Five Songs, 3/28/2022
Five Songs

Five Songs, 3/28/2022

The Dramatics, "In the Rain"

Oh baby. Listen to that reverb! Those strings and horns! I don't think I'm cool enough to listen to something like this, frankly. The Suede Denim Secret Police are going to haul me off.

Deerhoof, "Department of Corrections"

There's something really uplifting about the alchemy of Deerhoof. The contrast of the spastic guitar lines, powerful drums, and sprightly vocals is genuinely irresistable. It's just really fun stuff, and the fact that Deerhoof is still out there cranking out tunes like this is really reassuring. We're almost twenty years out from Reveille, the first great Deerhoof record, and they're just chugging along.

Shadowy Men on a Shadowy Planet, "Who Painted Whistler's Mother"

One of the magic tricks of the Shadowy Men was that they managed to conjure some genuine emotion out of their instrumental tracks with nothing but guitar, bass, drums, and some reverb. Well, and a bit of whistling here. But there's a real arc in this song that kind of gets me every time. They didn't need lyrics, it would have been superfluous to this tune.

Bathory, "Possessed"

While Venom and Mercyful Fate were huge influences on black metal and extreme metal in general, even more than them Bathory really defined the shape of black metal to come. The early Bathory records (this is the second) sounded like they were recorded in a garage (because they were), but from that primordial sludge emerged genre markers that are still there to this day: strangled vocals, relentless drums, furious walls of guitar, and a savagely raw production. There are plenty of black metal bands and fans who still believe that if you don't mimic the production in addition to the other sounds that it's not proper ("trve") black metal. At any rate, beyond the historical impact, you can understand why people found this compelling, there's a fascination to this murk even today.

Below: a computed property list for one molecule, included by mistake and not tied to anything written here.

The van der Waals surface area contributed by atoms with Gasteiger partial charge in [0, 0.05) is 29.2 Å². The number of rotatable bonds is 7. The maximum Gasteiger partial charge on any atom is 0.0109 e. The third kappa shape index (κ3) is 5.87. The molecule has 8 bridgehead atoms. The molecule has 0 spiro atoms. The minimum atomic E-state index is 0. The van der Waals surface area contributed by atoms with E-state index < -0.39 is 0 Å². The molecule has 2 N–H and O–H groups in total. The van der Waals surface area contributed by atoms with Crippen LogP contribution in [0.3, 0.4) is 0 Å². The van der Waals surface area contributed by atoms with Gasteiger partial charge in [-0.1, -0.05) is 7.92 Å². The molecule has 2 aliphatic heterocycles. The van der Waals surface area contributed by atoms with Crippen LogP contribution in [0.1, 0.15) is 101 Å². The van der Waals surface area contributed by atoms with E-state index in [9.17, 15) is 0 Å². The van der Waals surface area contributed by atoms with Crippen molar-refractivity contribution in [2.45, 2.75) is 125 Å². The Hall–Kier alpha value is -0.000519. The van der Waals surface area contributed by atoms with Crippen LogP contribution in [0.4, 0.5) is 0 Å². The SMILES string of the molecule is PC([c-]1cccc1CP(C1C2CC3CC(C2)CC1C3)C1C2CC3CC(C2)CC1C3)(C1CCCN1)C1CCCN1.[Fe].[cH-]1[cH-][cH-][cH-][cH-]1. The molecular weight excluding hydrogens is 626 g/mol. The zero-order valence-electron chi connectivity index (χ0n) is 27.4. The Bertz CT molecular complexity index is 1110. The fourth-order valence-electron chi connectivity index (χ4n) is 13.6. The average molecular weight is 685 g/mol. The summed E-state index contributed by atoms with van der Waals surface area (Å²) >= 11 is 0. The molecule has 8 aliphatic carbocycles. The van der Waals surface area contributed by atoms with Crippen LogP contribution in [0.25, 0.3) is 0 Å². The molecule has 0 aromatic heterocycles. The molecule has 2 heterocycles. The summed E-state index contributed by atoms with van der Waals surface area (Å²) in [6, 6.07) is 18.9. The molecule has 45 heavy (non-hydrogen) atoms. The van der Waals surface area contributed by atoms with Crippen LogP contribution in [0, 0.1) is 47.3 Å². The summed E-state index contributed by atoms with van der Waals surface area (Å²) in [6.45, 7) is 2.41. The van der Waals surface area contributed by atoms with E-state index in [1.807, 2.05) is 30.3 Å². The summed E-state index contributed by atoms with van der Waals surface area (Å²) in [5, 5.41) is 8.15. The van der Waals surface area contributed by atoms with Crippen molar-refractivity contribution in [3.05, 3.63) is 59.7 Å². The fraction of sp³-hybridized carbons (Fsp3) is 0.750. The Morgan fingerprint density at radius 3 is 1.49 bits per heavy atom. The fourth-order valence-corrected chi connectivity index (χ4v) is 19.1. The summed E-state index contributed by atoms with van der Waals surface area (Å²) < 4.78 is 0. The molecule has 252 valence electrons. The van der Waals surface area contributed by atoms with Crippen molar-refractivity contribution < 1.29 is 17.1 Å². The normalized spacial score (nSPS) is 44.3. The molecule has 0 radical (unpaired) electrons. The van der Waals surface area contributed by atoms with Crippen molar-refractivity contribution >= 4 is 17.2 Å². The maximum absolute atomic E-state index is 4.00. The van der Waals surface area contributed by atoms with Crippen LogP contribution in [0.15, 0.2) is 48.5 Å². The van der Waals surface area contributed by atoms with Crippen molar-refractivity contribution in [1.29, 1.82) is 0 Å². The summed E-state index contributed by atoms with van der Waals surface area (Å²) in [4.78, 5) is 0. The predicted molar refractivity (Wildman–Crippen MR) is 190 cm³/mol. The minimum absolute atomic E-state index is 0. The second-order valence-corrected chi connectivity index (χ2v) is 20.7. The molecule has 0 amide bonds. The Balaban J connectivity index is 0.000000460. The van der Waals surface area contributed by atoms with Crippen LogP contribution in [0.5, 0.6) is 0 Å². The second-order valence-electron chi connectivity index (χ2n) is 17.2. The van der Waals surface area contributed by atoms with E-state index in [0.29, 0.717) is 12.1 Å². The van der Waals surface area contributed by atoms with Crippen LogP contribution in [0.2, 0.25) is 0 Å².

Waldgeflüster, "Der Traumschänder"

This is from a split LP with Panopticon, and...well, here's some more modern black metal. As you can tell, Waldgeflüster aren't doing the crappy production thing, so I guess just enjoy the contrast. As with Panopticon, Waldgeflüster are incorporating some folk into their formula, and it's reasonably effective here.

Joshua Buergel
View Comments
Next Post

Five Songs, 3/29/2022

Previous Post

Five Songs, 3/27/2022